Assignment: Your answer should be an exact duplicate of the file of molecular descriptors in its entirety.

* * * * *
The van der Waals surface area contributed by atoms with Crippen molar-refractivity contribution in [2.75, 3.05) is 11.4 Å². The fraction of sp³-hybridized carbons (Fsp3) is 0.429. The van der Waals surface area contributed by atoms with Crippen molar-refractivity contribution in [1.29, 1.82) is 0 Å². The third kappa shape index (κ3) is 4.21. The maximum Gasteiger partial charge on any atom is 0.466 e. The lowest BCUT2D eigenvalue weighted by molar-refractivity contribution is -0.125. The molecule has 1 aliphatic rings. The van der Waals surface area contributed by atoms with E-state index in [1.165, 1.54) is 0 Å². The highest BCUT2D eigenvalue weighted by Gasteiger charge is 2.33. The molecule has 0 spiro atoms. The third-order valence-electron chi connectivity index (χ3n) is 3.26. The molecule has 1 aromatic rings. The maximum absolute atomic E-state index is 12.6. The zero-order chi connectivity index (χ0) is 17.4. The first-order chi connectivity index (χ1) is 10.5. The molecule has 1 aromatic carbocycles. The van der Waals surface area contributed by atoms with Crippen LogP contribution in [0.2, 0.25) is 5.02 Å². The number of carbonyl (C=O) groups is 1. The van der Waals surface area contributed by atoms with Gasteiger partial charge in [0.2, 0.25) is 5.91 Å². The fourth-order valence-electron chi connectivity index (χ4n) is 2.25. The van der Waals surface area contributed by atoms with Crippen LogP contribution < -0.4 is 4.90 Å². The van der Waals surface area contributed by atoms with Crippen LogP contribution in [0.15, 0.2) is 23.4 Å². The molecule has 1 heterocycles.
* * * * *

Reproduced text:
The van der Waals surface area contributed by atoms with Crippen molar-refractivity contribution in [2.75, 3.05) is 11.4 Å². The fraction of sp³-hybridized carbons (Fsp3) is 0.429. The van der Waals surface area contributed by atoms with Crippen molar-refractivity contribution in [1.29, 1.82) is 0 Å². The third kappa shape index (κ3) is 4.21. The maximum Gasteiger partial charge on any atom is 0.466 e. The lowest BCUT2D eigenvalue weighted by molar-refractivity contribution is -0.125. The molecule has 1 aliphatic rings. The van der Waals surface area contributed by atoms with E-state index in [1.165, 1.54) is 0 Å². The highest BCUT2D eigenvalue weighted by Gasteiger charge is 2.33. The molecule has 0 spiro atoms. The third-order valence-electron chi connectivity index (χ3n) is 3.26. The molecule has 1 aromatic rings. The maximum absolute atomic E-state index is 12.6. The zero-order chi connectivity index (χ0) is 17.4. The first-order chi connectivity index (χ1) is 10.5. The molecule has 1 aromatic carbocycles. The van der Waals surface area contributed by atoms with Crippen LogP contribution in [0.2, 0.25) is 5.02 Å². The number of carbonyl (C=O) groups is 1. The van der Waals surface area contributed by atoms with Gasteiger partial charge in [0.2, 0.25) is 5.91 Å². The fourth-order valence-electron chi connectivity index (χ4n) is 2.25. The van der Waals surface area contributed by atoms with Crippen LogP contribution < -0.4 is 4.90 Å². The van der Waals surface area contributed by atoms with Crippen LogP contribution in [0.15, 0.2) is 23.4 Å². The molecule has 1 heterocycles.